It is generally hard to estimate the behavior of electrons in a material. At present, innovative knowledge on this topic has been offered by simulations and experiments carried out by a research team headed by ETH physicists who have analyzed electronic transport characteristics in a one-dimensional quantum wire that consists of a mesoscopic lattice.
A sweet spot for quantum particles. In a one-dimensional periodic potential, represented by the teeth and notches of a Toblerone bar, there is no free flow of electrons if exactly two of them (pictured here as pairs of gummy bears) occupy each notch, due to Pauli exclusion principle. Surprisingly, a similar insulating behavior can be observed with ultracold fermionic atoms that strongly attract each other, thus forming a so-called Luther–Emery liquid. (Image credit: Esslinger group/ETH Zurich)
Whether a material is, for instance, an insulator or a metal is reliant on a wide array of microscopic details, such as the number of dimensions through which the charge carriers can propagate, the presence of impurities, and the strength of interactions between electrons. This intricacy makes it very hard to estimate the electronic characteristics of solid-state systems.
Gaining in-depth knowledge of the behavior of electrons in a material becomes even harder if they move through a periodic potential, for instance, in a crystal. Subsequently, phenomena such as superfluidity, related to a large conductance, can compete with interference effects that convert the material into an insulator.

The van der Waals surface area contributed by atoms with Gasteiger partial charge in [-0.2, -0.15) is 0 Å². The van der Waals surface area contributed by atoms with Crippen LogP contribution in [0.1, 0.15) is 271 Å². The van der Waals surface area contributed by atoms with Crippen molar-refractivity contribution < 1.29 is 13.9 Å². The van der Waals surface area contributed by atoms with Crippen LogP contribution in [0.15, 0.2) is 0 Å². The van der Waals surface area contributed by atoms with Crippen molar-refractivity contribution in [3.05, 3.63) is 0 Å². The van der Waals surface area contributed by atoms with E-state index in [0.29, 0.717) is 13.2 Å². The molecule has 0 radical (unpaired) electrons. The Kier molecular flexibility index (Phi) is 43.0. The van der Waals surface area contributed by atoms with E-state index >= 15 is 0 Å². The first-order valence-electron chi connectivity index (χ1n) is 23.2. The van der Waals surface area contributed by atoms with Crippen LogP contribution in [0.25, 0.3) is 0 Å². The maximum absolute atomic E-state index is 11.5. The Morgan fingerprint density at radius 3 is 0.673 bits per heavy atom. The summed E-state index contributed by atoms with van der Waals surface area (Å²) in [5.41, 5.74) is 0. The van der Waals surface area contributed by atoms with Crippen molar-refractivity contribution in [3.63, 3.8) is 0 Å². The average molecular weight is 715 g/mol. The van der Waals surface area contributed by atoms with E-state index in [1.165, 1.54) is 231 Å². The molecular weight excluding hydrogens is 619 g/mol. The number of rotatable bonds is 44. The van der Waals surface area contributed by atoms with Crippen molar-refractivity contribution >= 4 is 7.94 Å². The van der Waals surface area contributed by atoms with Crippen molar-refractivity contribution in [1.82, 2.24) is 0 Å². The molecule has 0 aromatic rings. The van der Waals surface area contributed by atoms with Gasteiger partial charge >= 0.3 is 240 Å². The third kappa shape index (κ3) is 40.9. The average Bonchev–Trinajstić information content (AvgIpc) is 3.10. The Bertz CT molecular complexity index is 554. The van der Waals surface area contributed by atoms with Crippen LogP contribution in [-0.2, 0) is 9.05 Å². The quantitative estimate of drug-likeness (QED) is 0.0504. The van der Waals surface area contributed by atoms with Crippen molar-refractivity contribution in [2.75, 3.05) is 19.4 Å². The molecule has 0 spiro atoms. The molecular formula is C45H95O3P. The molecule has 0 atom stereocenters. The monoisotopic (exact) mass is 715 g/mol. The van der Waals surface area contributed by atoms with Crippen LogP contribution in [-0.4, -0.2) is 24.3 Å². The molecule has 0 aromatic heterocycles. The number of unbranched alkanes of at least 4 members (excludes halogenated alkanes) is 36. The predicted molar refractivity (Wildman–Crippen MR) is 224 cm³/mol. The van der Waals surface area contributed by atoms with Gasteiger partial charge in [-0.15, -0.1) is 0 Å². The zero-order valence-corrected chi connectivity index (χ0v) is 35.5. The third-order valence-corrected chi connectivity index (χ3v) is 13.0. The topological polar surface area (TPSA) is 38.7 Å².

Martin Lebrat collaborated with researchers in Tilman Esslinger’s team at the Institute for Quantum Electronics of ETH Zurich and colleagues at the University of Geneva and the École Polytechnique Fédérale de Lausanne (EPFL) to overcome this problem by conducting experiments in an absolutely clean artificial material that can be controlled with higher flexibility and accuracy.
The researchers have reported in a paper published in the journal
Physical Review X that they used laser light to form short one-dimensional lattice structures linked to two reservoirs of ultracold lithium-6 atoms. In this framework, the researchers can measure the conductance of the wire while perfectly controlling all relevant parameters, such as the height and length of the lattice as well as the interactions between the particles that move through it.
In the experiments, the researchers observed that a band-insulating phase with weak interactions emerged. Upon tuning the interactions from weakly to strongly attractive, they noted that the insulating state persisted, indicating the presence of a so-called Luther–Emery liquid, an original phase that was predicted in 1974 and which is a unique one-dimensional property of the structure.
The experimental study was supported by simulations. Together, these outcomes exhibit the simultaneous control of quantum interferences and interactions in cold-atom devices. This should be intriguing not just in terms of investigating the behavior of electrons traveling through materials; the flexibility offered by the strategy of Lebrat and his colleagues also means that they can develop complex structures with innovative functionalities that cannot be found in electronic systems.